When Accounting Gets It Wrong
The accounting industry in North America is valued at $150B. An industry devoted to the development, standard setting, regulation and compliance of the accounting practice has continuously grown and matured since currency was invented. Accounting is defined by Investopedia as ‘the process of recording financial transactions pertaining to a business. The accounting process includes summarizing, analyzing, and reporting these transactions to oversight agencies, regulators, and tax collection entities‘.
Finance is the backbone of organizational stability. There many different partners related to finance that a company needs to have full trust in, working together. Banks, tax specialists, accountants, investors, management all work together to ensure the company can have stability and grow. But for this to happen, they should try to speak the same language. If Financial Statements are a tool in decision-making, accounting is the language.
And therein is the primary purpose of accounting: to give all financial stakeholders a tool and framework to reduce information asymmetry and get everyone on the same page of the financial health of the organization, whether good or bad. But what happens when the accounting goes wrong? What happens when it hurts financial stakeholders rather than supports their decision making.
It is not hard to remember the sins of Arthur Andersen and their role in the fall of Enron. The many accounting frauds they committed served to make the company’s profitability and shareholder wealth seem greater than they actually were. The fall of Enron served as a jumping off point to re-write the rules of accounting, creating more and more complex standards. This in turn created greater margins for interpretation. Most companies are not as complex as Enron though. Most companies are just simple businesses with simple business models, trying to compete, evolve grow and create value for their customers. That does not mean accounting can’t hurt their shareholders just as badly though.
Navigating the rulebook
One example is a privately held asset management company that entered into a Purchase and Sale Agreement with a customer. The company agreed to originate new assets for its customer and manage those assets. The agreement was structured so that in addition to the originating fee, the company would receive in any residual profits from the portfolio, net of credit losses.
Even though the Purchase and Sale Agreement made it perfectly clear that the customer (and not the company) owned and controlled all the assets, the company’s audit firm believed that IFRS dictated that these assets should be reflected on the company’s balance sheet. The rationale was that because the company shared in the portfolio’s residual profits, the full risks and rewards were not yet transferred over to the actual purchaser, regardless of the fact that the agreement clearly stated the customer had purchased and owned these assets and retained all rights and controls.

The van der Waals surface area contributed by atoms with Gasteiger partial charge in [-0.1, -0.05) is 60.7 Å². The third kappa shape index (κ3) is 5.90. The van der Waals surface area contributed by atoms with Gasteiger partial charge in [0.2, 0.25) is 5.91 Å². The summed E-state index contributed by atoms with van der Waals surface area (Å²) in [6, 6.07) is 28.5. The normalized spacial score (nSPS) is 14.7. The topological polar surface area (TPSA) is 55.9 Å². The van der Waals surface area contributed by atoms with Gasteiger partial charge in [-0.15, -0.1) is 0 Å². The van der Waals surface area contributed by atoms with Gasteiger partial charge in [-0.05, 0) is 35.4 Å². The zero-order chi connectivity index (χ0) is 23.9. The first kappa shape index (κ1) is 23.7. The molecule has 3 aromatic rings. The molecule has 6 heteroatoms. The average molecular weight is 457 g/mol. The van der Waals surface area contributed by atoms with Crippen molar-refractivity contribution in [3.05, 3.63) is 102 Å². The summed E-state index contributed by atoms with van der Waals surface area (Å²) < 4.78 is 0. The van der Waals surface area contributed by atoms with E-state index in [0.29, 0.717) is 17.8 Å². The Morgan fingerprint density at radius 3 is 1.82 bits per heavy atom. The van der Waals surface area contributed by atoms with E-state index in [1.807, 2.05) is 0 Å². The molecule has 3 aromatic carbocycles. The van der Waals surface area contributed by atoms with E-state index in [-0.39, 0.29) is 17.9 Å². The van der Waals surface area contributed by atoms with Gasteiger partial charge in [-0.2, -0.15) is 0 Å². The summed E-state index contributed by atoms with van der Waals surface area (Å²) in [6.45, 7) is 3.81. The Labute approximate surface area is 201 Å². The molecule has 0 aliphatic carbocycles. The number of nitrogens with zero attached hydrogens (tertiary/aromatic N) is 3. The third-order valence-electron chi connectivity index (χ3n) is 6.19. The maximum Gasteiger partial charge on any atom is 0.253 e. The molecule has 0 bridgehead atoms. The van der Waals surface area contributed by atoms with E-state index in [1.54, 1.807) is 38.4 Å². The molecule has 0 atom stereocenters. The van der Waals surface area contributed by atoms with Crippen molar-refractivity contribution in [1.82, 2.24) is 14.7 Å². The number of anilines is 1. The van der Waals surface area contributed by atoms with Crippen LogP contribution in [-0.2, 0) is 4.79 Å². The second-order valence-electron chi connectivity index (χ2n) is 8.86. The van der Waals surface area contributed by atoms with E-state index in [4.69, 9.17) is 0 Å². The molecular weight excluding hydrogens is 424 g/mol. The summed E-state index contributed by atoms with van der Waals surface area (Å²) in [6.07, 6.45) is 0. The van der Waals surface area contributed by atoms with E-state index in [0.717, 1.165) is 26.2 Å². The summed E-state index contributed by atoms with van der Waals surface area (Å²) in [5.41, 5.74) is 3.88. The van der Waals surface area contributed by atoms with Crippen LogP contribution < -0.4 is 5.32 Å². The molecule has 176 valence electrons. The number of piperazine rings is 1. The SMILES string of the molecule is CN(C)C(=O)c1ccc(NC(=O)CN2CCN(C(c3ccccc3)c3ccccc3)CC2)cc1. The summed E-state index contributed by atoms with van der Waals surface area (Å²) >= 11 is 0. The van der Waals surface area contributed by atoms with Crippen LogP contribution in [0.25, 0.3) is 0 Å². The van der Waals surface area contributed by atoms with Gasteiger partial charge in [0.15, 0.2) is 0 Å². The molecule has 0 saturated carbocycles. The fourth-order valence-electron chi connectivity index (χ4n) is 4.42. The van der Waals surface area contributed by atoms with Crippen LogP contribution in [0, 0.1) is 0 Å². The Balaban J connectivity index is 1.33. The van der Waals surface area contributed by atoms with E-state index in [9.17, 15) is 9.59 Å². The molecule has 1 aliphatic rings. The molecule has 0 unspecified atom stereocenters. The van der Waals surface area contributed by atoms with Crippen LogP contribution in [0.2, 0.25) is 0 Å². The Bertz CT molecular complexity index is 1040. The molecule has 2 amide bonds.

The result was a Balance Sheet grossed up for assets which the company did not control and debt which they had incurred. And the end product for the company was a set of IFRS compliant Financial Statements which failed in their basic goal of offering clarity and serving the end stakeholders and audience. This confusing reflection of the company’s financial health had made it more difficult to obtain re-financing, generate investor interest, provided a false sense of scale and size to ownership, and put pressure on management credibility, as it was required to produce a second set of statements for any interested parties.
A Cautionary Tale
Accounting can sometimes be viewed as an afterthought of business and dealmaking. Yet a simple thing like the wording of an agreement, can have ripple effects on the financial management of the company. Accounting serves as a tool, a common language to make sure everyone is speaking the same language. Whether a different accounting firm would have interpreted the IFRS rules differently, is up for debate but ultimately, what are the lessons from this cautionary tale?
- Find finance partnerships and relationships (banks, auditors, accountants) that really align with your company’s goals and priorities
- Having trusted members who are consistently involved in the business may offer greater insights on which potential partners really ‘get it’
- While it is fine for simple and smaller organizations starting up, if the finance SMEs are viewed strictly as a cost control or reporting function, the ability to offer value will be limited to a historical and internal perspective
- Companies should from time to time consider, what is it that they are looking to achieve from their finance partnerships, both internal or external
Whether the mistake was not choosing financial partners who truly ‘got it’, or not involving them as trusted partners in the agreement structuring process, the first question that should have been asked was:
If Financial Statements and the accounting it follows, fails to make sense to anybody other than the audit firm that signed off on them, what is the point? Accountants need to remember that the goal is to offer more clarity and help support decision making, not impede it.